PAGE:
MIDAS SHARE TIPS: Aim high as Nippon Active Value Fund seeks best of Japan where salarymen have been a pillar of society for decades
The salaryman has been a pillar of Japanese society for decades. Solid, dependable, conscientious, he works hard and expects to stay in the same company until retirement. Some barely progress through the ranks. The lucky few make it to the top, where they promote a culture centred on diligence, conservatism and an aversion to change.
Japan’s stock market is littered with such businesses. Meticulous in their approach to work but significantly undervalued compared with their Western equivalents.
NIPPON ACTIVE VALUE FUND (NAVF) aims to seek out these companies, engage with their boards and persuade them to do things a little differently. The company listed on the stock market at £1 in February 2020. They have already risen to £1.42, but should move considerably higher as manager Paul ffolkes Davis agitates for change in his chosen pockets of the market.
Ffolkes Davis started his career as a banker before a 16-year stint as the bursar at Trinity Hall, Cambridge. There, he was tasked with bolstering the college coffers and funds rose sevenfold under his stewardship. Two investment managers who helped him achieve it were Gifford Combs and Jamie Rosenwald, whose grandfather was the first foreign employee at Japanese broker Nikko Securities. Rosenwald junior learnt at his grandpa’s knee and has spent more than two decades investing in Japan.
Having worked together successfully at Cambridge, ffolkes Davis, Combs and Rosenwald decided to set up NAVF, using their combined experience and expertise to deliver healthy returns to UK investors.
Asian appeal: The Nippon fund invests in firms with uniquely Japanese virtues
Backed by a team of Japanese analysts, NAVF finds and invests in companies that are below the radar of most Western brokers. These firms share certain characteristics – a disappointing share price, solid business growth, plenty of cash and no borrowings.
NAVF buys shares in these firms and swiftly contacts the management, praising what they do well but pointing out that the stock price could be far higher if they pursued policies such as paying more attractive dividends or awarding shares to top executives so they think more like owners than salarymen.
Initial overtures are often rebuffed, but several companies have gone on to take up NAVF’s suggestions and their shares have soared in consequence. Mitsuboshi Belting exemplifies the breed. The firm makes specialised products for cars, industrial machinery and conveyor belts, and its principal customer is Toyota.
NAVF invested in Mitsuboshi Belting early on, suggesting it increase dividends and incentivise management with stock. The company followed this advice and the shares have rocketed, rising almost 80 per cent in the past year alone.
Ffolkes Davis even tells some firms that they would be better off in private ownership and this, too, can reap considerable rewards. Dye specialist Sakai Ovex, for example, went private after NAVF recommended that path and the firm doubled its original investment as a result. At valve producer Ihara Science, the chairman said earlier this month that he would like to buy the business, just weeks after NAVF made this suggestion. The shares have risen more than 30 per cent in the past ten days.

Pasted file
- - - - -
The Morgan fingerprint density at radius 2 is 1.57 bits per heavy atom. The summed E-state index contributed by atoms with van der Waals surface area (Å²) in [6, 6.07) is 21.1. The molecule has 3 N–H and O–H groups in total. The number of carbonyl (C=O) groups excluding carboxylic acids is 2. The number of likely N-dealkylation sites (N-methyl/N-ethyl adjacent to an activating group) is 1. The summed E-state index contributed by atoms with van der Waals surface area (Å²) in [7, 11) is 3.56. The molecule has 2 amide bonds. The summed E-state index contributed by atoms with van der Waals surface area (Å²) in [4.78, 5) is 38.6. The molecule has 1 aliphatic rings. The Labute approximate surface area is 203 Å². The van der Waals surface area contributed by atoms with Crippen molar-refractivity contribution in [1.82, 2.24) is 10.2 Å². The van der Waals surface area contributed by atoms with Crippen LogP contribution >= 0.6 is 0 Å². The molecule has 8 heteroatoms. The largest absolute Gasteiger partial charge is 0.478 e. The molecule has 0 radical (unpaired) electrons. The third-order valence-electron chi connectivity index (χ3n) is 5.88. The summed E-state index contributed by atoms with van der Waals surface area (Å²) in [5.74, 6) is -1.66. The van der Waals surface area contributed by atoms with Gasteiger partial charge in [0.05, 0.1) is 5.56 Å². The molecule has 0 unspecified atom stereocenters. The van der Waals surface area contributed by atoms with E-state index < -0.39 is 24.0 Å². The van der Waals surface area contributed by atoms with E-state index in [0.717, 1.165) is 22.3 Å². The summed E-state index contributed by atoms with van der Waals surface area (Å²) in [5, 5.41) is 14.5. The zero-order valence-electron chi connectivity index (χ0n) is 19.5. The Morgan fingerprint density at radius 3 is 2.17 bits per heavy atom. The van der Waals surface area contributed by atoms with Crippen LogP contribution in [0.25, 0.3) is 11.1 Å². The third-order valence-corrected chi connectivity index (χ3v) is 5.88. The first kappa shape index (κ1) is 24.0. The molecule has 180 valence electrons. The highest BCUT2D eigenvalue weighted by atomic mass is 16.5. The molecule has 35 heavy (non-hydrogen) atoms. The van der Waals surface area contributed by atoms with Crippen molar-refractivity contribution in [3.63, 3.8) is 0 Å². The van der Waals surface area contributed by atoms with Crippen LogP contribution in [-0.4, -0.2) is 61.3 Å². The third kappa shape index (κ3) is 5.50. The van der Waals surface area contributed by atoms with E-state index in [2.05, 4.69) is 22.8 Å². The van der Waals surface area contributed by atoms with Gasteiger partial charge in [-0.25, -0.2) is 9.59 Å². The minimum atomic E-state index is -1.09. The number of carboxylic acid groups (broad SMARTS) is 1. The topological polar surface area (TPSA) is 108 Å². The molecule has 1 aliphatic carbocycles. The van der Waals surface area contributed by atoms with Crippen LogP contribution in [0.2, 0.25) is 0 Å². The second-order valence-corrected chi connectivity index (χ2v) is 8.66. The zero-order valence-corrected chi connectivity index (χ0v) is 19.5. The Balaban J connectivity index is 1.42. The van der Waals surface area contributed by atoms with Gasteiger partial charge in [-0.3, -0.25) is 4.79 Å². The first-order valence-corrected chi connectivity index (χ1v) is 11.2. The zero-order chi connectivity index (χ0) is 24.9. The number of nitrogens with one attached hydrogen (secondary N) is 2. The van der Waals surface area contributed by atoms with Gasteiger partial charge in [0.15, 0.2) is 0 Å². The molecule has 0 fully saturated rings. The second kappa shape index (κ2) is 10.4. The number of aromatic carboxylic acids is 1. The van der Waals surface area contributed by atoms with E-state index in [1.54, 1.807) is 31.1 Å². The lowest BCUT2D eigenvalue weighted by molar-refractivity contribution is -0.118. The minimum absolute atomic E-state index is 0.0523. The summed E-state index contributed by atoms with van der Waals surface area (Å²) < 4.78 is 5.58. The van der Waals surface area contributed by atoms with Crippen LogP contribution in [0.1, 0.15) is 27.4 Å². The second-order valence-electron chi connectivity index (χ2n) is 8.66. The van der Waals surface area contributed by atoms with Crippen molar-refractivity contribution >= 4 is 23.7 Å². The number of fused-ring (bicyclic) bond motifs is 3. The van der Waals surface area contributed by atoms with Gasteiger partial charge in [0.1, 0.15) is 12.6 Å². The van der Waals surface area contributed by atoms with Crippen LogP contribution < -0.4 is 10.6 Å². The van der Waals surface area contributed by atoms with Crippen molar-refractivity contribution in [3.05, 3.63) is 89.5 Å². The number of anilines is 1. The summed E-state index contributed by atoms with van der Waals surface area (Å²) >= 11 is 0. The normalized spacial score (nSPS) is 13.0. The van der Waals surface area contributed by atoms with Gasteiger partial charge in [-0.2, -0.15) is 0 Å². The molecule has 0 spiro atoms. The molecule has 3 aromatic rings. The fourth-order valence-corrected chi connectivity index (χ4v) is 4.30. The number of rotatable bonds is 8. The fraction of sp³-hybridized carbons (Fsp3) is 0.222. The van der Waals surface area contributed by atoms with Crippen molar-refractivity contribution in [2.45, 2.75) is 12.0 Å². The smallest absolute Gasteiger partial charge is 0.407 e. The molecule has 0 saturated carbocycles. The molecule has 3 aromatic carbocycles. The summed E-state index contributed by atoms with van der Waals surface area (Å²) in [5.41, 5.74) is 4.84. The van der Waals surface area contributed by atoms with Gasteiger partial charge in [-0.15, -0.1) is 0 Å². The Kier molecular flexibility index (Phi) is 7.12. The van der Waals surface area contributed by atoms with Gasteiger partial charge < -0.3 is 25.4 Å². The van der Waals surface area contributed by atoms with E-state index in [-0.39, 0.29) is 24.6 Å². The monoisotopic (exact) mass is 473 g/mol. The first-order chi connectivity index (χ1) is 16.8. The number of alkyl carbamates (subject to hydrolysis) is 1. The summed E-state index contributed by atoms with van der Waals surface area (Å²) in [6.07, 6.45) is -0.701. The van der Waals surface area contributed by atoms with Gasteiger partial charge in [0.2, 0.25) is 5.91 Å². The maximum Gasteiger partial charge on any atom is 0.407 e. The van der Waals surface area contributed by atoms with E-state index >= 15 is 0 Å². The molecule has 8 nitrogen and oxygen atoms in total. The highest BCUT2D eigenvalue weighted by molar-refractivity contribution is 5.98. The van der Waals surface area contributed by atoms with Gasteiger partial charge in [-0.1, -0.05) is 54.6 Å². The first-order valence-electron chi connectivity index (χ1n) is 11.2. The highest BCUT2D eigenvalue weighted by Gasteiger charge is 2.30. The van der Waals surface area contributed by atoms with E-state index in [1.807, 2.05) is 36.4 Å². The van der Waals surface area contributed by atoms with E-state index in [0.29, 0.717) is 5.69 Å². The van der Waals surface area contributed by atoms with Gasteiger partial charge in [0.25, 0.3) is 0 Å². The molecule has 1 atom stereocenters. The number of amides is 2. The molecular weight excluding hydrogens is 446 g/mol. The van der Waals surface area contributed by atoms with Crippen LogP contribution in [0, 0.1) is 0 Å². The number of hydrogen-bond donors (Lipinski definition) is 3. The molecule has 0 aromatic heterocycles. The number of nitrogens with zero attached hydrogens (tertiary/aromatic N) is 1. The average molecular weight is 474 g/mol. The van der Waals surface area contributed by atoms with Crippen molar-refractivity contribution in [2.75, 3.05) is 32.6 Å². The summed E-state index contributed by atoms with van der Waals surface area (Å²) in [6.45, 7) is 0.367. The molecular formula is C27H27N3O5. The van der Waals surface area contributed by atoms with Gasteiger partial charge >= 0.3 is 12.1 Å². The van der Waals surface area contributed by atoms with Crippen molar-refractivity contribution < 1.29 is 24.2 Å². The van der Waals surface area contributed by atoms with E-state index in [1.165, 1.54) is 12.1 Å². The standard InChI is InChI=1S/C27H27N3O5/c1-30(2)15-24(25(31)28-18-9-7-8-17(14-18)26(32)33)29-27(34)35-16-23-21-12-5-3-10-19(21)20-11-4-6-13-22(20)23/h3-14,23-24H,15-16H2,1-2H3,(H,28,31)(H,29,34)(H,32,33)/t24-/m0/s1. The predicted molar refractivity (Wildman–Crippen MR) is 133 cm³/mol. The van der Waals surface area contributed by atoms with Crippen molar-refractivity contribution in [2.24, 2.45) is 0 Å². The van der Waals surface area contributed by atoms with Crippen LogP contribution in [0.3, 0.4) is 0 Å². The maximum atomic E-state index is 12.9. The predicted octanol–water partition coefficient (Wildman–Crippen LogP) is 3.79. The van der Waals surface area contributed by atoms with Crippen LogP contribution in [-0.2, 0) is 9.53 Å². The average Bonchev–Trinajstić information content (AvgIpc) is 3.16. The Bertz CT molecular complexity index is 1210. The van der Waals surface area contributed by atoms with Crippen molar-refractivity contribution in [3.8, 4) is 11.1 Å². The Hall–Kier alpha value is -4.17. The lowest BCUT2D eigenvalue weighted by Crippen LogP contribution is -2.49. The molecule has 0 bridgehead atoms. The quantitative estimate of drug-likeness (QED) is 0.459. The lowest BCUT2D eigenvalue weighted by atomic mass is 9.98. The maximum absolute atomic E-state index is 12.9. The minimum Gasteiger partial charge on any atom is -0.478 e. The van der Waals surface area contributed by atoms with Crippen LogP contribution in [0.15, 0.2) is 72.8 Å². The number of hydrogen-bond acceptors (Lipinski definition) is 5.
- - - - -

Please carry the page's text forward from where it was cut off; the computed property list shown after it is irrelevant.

Ffolkes Davis and his crew have been busy elsewhere, too. NAVF is valued on the stock market at £153 million, but Rosenwald runs a much bigger outfit in the US – Dalton Investments, a $2.7 billion (£2.25 billion) investment firm focused on Asian shares. NAVF and Dalton have some shares in common and this gives the UK firm considerably more firepower than it would have alone. Along with a similarly minded investment firm, the duo have launched an offer to buy a controlling stake in ink and resin maker T&K Toka, a move that has sent the shares higher and could well flush out alternative bidders.
Overall, NAVF has 18 companies in its portfolio, most of which have risen materially since it bought into them. This performance is reflected in NAVF’s own share price but, even though the stock has done well, the company’s assets are independently valued at £1.45, so the shares are trading at a discount to the value of its underlying investments. This should change as the business grows and shows its mettle.
NAVF is also likely to benefit from wider political and economic shifts in Japan under Prime Minister Fumio Kishida and newly appointed central bank governor Kazuo Ueda.
Midas verdict: NAVF celebrates three years as a listed business tomorrow. Ffolkes Davis and his team have kept their promises, the stock has responded and the company is valued at £153 million. But the group has a £500 million valuation in their sights and a good idea of how to reach that goal. At £1.42 the shares are a buy.
Traded on: Main market Ticker: NAVF Contact: nipponactivevaluefund.com or 0370 707 1346
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